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Say I go to a shop and buy a plant or a seed that is covered by a patent, perhaps because it contains a patented genetic widget. I don't enter into any particular agreement with anyone, other than to exchange money for the thing.

What am I allowed to do with it, and what am I prohibited from doing with it without a patent license?

I would like to e.g. plant the seed and grow it into a plant, eat whatever fruits the plant makes, and then plant the resulting seeds to grow more to eat next year. I suspect these are all allowed because that's just what plants do if left to themselves outdoors, but I'm not sure.

I am worried I might not be able to e.g. sell my homemade hot sauce made from the fruits of the plant, or give a fruit containing viable seeds of the plant to my cousin, or root cuttings of the plant to plant all around my yard, without some kind of license to use the patented technology to produce things, independent of just having bought the original seed or plant.

Is this breakdown right? Why or why not?

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  • My understanding is that without a license, no, you can't sell your hot sauce, because you can't make it, because you aren't allowed to plant the seeds. And when you get the license, it will stipulate that you must dispose of the seeds that come from the plant you grew. Which, IMHO, perfectly summarizes why agricultural patents are so monumentally idiotic. Commented Feb 20 at 18:22
  • Wouldn't you have to enter into a contract with the seller to buy the patented seed in the first place under the conditions of the end user agreement?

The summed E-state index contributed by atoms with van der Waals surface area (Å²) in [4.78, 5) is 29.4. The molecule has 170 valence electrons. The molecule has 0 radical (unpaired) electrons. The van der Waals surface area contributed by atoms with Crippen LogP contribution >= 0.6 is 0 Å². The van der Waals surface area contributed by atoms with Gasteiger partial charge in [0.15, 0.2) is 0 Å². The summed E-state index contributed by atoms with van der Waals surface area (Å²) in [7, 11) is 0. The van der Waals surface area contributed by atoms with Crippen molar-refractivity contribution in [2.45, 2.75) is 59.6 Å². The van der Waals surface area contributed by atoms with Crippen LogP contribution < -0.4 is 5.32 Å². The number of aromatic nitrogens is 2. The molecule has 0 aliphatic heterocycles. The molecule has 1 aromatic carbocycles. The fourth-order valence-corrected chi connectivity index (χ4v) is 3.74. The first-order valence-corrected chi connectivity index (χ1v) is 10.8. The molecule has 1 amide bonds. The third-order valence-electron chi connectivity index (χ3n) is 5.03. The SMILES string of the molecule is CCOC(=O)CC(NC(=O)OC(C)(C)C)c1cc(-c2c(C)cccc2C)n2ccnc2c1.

– GBG
    Commented Feb 20 at 18:37
  • @GBG My question is about what happens when the terms of the purchase agreement are silent or vague as to what I may or may not do. (There might be no end user agreement, just a purchase agreement, or it might say something simple like "You may not resell this patented plant." and be silent on what I may do, while also clearly expecting that I may do something.)
    – interfect
    Commented Feb 26 at 17:33

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The patent owner has the sole right to make, use or sell the invention

When you bought patented seeds, you agreed to whatever terms the patent owner offered the seeds for sale under.

For modern GMOs, you are typically allowed to plant the seeds, grow the plants, and sell the produce. However, you must destroy the next generation of seeds or pay for another license for them.

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  • So would I expect those terms to be read into the contract if the seeds were sold under a contract that was silent on those points? Or are these terms commonly present in agreements of this type but not the "default" if not actually included?
    – interfect
    Commented Feb 26 at 17:35
  • Not necessarily. The patent owner can protect their rights against anyone. You may not have bought the seeds from the patent owner.
    – Dale M
    Commented Feb 26 at 21:24
  • I'm assuming here that the patent owner has fully authorized the seller's activities, including authorizing the seller to actually pass on any express or implied license they are trying to pass on.
    – interfect
    Commented Feb 27 at 13:28
  • Sure, but there’s no reason that would be in the contract. My Tesla contains lots of patented inventions but the sales contract doesn’t mention them. I would need to look up the patents and perhaps Tesla’s website to find out what I can do with them. The same may be true of GMOs
    – Dale M
    Commented Feb 27 at 20:15

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